> I agree. Multilevel is overkill but then there is this sentence in Martin's reply to me, " The editor at the International Journal of Eating Disorders stated that the journal does not approve of repeated measures ANOVA and requires a Hierarchical Linear Modeling or Mixed Linear Modeling or MANOVA (which is least preferred)."
> Gene Maguin
>
>
> -----Original Message-----
> From: SPSSX(r) Discussion <[hidden email]> On Behalf Of Bruce Weaver
> Sent: Tuesday, April 23, 2019 5:23 PM
> To: [hidden email]
> Subject: Re: Linear Mixed Model in SPSS Guidance
>
> I agree with David.  Multilevel modeling would seem like overkill with only 2 repeated measures.  Here's a short BMJ Statistics Note you may find helpful, Martin.
>
>  https://www.bmj.com/content/323/7321/1123.full
>
> Cheers,
> Bruce
>
>
> David Greenberg wrote
>> No need for multilevel modeling  here. Your data do not violate the
>> assumption of independence of observations. David Greenberg
>>
>> On Tue, Apr 23, 2019 at 9:00 AM Martin Sherman &lt;
>
>> MSherman@
>
>> &gt; wrote:
>>>
>>> Dear List:  I am working on  pretest/post-test study with two between
>>> group factors, Treatment (Therapy A vs. Therapy B) and Age (younger vs.
>>> Older) on various outcome variables (all continuous). I originally
>>> considered doing a  repeated measures analysis but after reading up
>>> on the pros and cons of such an analysis I decided that a linear
>>> mixed model would be more appropriate given the correlation between
>>> the pre-test scores and the post-test scores. To further my
>>> understanding I reviewed the text by Verbeke and Molenberghs (Linear
>>> Mixed Models for Longitudinal Data). Getting through the text proved
>>> to be a challenge (many many equations beyond my pay grade). So I
>>> starting looking for some dummy downed explanations on how to set up
>>> my statistical model. So far that have not generated any comparable
>>> examples of my design  (2 x 2 x (2)). I am hoping there are some
>>> folks on the listserve that might be able to point me in some
>>> directions that will prove to be beneficial. I have googled but I
>>> have not found any helpful tutorials. Per chance if anyone has a good tutorial for my design I would appreciate hearing from you.
>>> Thanks,  martin sherman
>>>
>>> Martin F. Sherman, Ph.D.
>>> Professor of Psychology
>>> Loyola University Maryland
>>> 4501 North Charles Street
>>> 222 B Beatty Hall
>>> Baltimore, MD 21210
>>> ===================== To manage your subscription to SPSSX-L, send a
>>> message to
>
>> LISTSERV@.UGA
>
>> (not to SPSSX-L), with no body text except the command. To leave the
>> list, send the command SIGNOFF SPSSX-L For a list of commands to
>> manage subscriptions, send the command INFO REFCARD
>>
>> =====================
>> To manage your subscription to SPSSX-L, send a message to
>
>> LISTSERV@.UGA
>
>> (not to SPSSX-L), with no body text except the command. To leave the
>> list, send the command SIGNOFF SPSSX-L For a list of commands to
>> manage subscriptions, send the command INFO REFCARD
>
>
>
>
>
> -----
> --
> Bruce Weaver
> [hidden email]
> http://sites.google.com/a/lakeheadu.ca/bweaver/
>
> "When all else fails, RTFM."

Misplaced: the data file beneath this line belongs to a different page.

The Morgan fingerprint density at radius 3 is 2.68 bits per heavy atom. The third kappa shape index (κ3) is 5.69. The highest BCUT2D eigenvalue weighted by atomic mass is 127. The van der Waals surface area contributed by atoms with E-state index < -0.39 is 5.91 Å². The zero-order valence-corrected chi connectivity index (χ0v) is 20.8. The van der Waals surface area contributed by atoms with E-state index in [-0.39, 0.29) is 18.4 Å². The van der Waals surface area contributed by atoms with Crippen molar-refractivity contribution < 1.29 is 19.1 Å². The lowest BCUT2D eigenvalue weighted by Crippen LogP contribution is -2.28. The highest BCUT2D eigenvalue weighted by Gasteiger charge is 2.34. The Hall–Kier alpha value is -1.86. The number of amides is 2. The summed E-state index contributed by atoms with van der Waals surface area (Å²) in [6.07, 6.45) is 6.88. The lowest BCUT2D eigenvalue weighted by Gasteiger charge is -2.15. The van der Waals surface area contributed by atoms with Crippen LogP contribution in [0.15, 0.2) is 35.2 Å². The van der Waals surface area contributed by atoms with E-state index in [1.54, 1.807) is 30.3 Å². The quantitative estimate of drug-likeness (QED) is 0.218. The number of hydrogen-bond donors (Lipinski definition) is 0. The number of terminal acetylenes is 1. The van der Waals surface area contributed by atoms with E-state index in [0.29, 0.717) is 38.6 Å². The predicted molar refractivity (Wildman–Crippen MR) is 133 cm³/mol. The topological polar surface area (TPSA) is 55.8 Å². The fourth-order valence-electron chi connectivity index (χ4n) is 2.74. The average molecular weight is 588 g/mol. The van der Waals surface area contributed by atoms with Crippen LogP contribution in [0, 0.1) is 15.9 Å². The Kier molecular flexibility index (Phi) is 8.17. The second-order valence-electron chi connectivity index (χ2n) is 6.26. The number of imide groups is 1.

>
> NOTE: My Hotmail account is not monitored regularly.
> To send me an e-mail, please use the address shown above.
>
> --
> Sent from: http://spssx-discussion.1045642.n5.nabble.com/
>
> =====================
> To manage your subscription to SPSSX-L, send a message to [hidden email] (not to SPSSX-L), with no body text except the command. To leave the list, send the command SIGNOFF SPSSX-L For a list of commands to manage subscriptions, send the command INFO REFCARD
>
> =====================
> To manage your subscription to SPSSX-L, send a message to
> [hidden email] (not to SPSSX-L), with no body text except the
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Re: Linear Mixed Model in SPSS Guidance

Kylie Lange-3
Hi Martin,

Here are some further references that you may find helpful. Both provide worked examples in SPSS (and other software in the case of the West book):

Ronald H Heck, Scott L Thomas & Lynn N Tabata. Multilevel and longitudinal modeling with IBM SPSS. 2014 (2nd Ed).

Brady T West, Kathleen B Welch & Andrzej T Galecki. Linear mixed models: A practical guide using statistical software. 2007. (See http://www-personal.umich.edu/~bwest/almmussp.html for SPSS syntax for each chapter).

Note that while your design does not involve a hierarchical structure there can be other advantages to using a mixed effects model, such as more flexible modelling of the errors. For example you could fit separate residual variances per group, unlike the ANOVA model.

Kylie.


-----Original Message-----
From: SPSSX(r) Discussion [mailto:[hidden email]] On Behalf Of Ryan Black
Sent: Wednesday, 24 April 2019 7:51 AM
To: [hidden email]
Subject: Re: Linear Mixed Model in SPSS Guidance

It isn’t clear to me why the reviewer feels so strongly about an LMM in this particular circumstance.

I would expect the fixed effects results from a repeated measures ANOVA and LMM using data from a fully balanced 2 group-by-2 time point design [with no missing data] to be identical.

> On Apr 23, 2019, at 4:32 PM, Maguin, Eugene <[hidden email]> wrote:
>
> I agree. Multilevel is overkill but then there is this sentence in Martin's reply to me, " The editor at the International Journal of Eating Disorders stated that the journal does not approve of repeated measures ANOVA and requires a Hierarchical Linear Modeling or Mixed Linear Modeling or MANOVA (which is least preferred)."
> Gene Maguin
>
>
> -----Original Message-----
> From: SPSSX(r) Discussion <[hidden email]> On Behalf Of Bruce Weaver
> Sent: Tuesday, April 23, 2019 5:23 PM
> To: [hidden email]
> Subject: Re: Linear Mixed Model in SPSS Guidance
>